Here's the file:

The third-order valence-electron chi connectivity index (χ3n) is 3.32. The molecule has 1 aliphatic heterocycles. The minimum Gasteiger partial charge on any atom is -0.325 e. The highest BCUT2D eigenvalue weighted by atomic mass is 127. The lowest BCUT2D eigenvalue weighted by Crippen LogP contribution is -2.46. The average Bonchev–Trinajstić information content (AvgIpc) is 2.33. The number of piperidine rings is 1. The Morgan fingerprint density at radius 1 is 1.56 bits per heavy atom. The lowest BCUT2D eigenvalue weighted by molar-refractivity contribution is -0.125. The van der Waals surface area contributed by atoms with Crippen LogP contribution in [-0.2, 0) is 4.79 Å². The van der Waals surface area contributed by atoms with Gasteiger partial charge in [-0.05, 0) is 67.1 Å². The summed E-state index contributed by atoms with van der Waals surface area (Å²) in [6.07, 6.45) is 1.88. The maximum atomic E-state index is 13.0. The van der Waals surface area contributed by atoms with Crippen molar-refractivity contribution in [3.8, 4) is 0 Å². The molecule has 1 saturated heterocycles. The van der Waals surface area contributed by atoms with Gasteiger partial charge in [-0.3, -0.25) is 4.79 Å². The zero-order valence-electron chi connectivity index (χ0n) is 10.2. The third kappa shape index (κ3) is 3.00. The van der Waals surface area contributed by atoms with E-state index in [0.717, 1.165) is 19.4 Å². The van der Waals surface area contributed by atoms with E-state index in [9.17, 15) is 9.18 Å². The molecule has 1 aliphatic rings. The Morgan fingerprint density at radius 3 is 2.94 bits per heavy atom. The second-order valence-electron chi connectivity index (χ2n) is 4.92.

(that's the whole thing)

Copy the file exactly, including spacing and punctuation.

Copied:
The third-order valence-electron chi connectivity index (χ3n) is 3.32. The molecule has 1 aliphatic heterocycles. The minimum Gasteiger partial charge on any atom is -0.325 e. The highest BCUT2D eigenvalue weighted by atomic mass is 127. The lowest BCUT2D eigenvalue weighted by Crippen LogP contribution is -2.46. The average Bonchev–Trinajstić information content (AvgIpc) is 2.33. The number of piperidine rings is 1. The Morgan fingerprint density at radius 1 is 1.56 bits per heavy atom. The lowest BCUT2D eigenvalue weighted by molar-refractivity contribution is -0.125. The van der Waals surface area contributed by atoms with Crippen LogP contribution in [-0.2, 0) is 4.79 Å². The van der Waals surface area contributed by atoms with Gasteiger partial charge in [-0.05, 0) is 67.1 Å². The summed E-state index contributed by atoms with van der Waals surface area (Å²) in [6.07, 6.45) is 1.88. The maximum atomic E-state index is 13.0. The van der Waals surface area contributed by atoms with Crippen molar-refractivity contribution in [3.8, 4) is 0 Å². The molecule has 1 saturated heterocycles. The van der Waals surface area contributed by atoms with Gasteiger partial charge in [-0.3, -0.25) is 4.79 Å². The zero-order valence-electron chi connectivity index (χ0n) is 10.2. The third kappa shape index (κ3) is 3.00. The van der Waals surface area contributed by atoms with E-state index in [0.717, 1.165) is 19.4 Å². The van der Waals surface area contributed by atoms with E-state index in [9.17, 15) is 9.18 Å². The molecule has 1 aliphatic rings. The Morgan fingerprint density at radius 3 is 2.94 bits per heavy atom. The second-order valence-electron chi connectivity index (χ2n) is 4.92.